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Bobcats versus Heat Breakdown

I will continue with the minimalist recaps for the time being – as the season approaches, and the rotations become more settled, I will feel more comfortable trying to find underlying patterns in the numbers. Until then, I will look at the numbers and pull out some things that prove what we want to see, hint at what we might fear, and intimate that the unexpected should not be so. Ok, I am not really going to do that, it sounds like a lot of work…I will just provide updates on some of the items we fans were curious about heading into the preseason. With the intellectual posturing complete, let us get started.

1. Ryan Hollins continues to do little…yet it seems to be good for the team. Three games into the preseason and Ryan Hollins has played for 93 minutes. In that time he has contributed a total of 21 points, 13 rebounds (8 offensive), and 3 blocks. But it has not mattered. The team is doing very well with him on the floor – he has a personal +/- of +8 and more importantly, the teams efficiencies are solid – 1.125 points per possession and 1.033 surrendered. Now, he is playing most of his minutes with the starters, which should help him – but it is worth remembering that Primoz has played a lot of minutes with the starters the last 3 years, and the team has never performed so well with him. It is just pre-season, but I am just throwing it out there.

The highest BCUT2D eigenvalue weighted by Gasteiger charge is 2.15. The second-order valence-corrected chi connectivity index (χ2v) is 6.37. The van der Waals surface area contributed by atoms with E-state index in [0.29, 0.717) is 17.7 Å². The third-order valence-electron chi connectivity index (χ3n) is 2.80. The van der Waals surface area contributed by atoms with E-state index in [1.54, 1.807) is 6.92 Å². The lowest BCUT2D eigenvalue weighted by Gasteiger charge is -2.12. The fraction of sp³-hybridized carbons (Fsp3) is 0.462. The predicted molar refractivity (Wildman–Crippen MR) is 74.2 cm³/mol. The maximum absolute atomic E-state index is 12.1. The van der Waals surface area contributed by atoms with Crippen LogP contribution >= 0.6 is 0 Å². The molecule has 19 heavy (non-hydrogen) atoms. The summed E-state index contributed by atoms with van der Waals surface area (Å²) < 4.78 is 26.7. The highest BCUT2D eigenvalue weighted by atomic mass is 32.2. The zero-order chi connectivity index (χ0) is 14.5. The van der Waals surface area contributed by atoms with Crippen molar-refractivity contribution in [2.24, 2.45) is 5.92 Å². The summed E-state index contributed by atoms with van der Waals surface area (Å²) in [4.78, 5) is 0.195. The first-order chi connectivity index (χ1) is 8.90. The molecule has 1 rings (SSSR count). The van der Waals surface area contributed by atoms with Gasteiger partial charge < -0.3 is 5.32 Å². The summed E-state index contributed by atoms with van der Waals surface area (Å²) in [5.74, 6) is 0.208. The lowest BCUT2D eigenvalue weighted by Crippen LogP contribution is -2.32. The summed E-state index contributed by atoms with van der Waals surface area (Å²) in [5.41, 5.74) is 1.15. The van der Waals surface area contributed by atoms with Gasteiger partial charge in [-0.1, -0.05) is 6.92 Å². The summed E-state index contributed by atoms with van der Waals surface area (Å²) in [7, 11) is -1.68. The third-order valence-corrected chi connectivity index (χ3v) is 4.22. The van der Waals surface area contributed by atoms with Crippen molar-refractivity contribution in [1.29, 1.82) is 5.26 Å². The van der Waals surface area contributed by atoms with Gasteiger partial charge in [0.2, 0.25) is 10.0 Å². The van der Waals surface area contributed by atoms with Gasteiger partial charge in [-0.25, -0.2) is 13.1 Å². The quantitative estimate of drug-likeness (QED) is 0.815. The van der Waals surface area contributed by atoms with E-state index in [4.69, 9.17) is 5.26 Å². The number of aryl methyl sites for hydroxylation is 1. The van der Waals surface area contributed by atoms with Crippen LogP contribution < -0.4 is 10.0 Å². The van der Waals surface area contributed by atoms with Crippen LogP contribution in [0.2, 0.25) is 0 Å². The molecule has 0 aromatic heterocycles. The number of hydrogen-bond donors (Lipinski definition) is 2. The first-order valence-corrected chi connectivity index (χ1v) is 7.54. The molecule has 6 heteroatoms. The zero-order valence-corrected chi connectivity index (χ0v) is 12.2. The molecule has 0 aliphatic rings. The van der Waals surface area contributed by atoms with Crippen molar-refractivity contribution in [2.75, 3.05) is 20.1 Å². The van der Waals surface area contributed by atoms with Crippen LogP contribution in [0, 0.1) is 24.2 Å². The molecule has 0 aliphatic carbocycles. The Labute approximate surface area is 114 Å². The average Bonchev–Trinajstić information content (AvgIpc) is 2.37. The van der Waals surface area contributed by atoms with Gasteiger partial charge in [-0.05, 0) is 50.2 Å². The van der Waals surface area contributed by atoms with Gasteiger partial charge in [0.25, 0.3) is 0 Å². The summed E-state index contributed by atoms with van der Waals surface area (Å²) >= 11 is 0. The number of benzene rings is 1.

2. The defense improved against the Heat. The Heat only managed 76 points, on 40.8% shooting and with 21 turnovers. For the game, the Bobcats gave up only 0.85 points per possession (last year, they were at 1.071 as a team). A nice turnaround from their first 2 games.

3. Adam Morrison did not shoot well – but it was ok. Because despite only hitting 3 of 9 from the field, he made all 4 of his free throw attempts, so he scored 10 points on his 9 attempts. It is not a great number, but it is not shabby. If he can continue to get to the line more regularly, the nights when he struggles shooting otherwise can still be useful to the team.

4. Jameel Watkins got himself noticed with his rebounding. The 30 year old out of Georgetown made the most of his minutes, grabbing 6 defensive rebounds in 16 minutes. Even more impressive? Those 6 defensive rebounds represented nearly half of the available opportunities when he was on the court – he took 6 of the 13 opponents misses of the glass. That is a very solid rate, and contributed significantly to the teams' defensive efficiency of 0.87 points per possession for when Jameel was playing. On a team lacking big men (and rebounders), job well done, Mr. Watkins.

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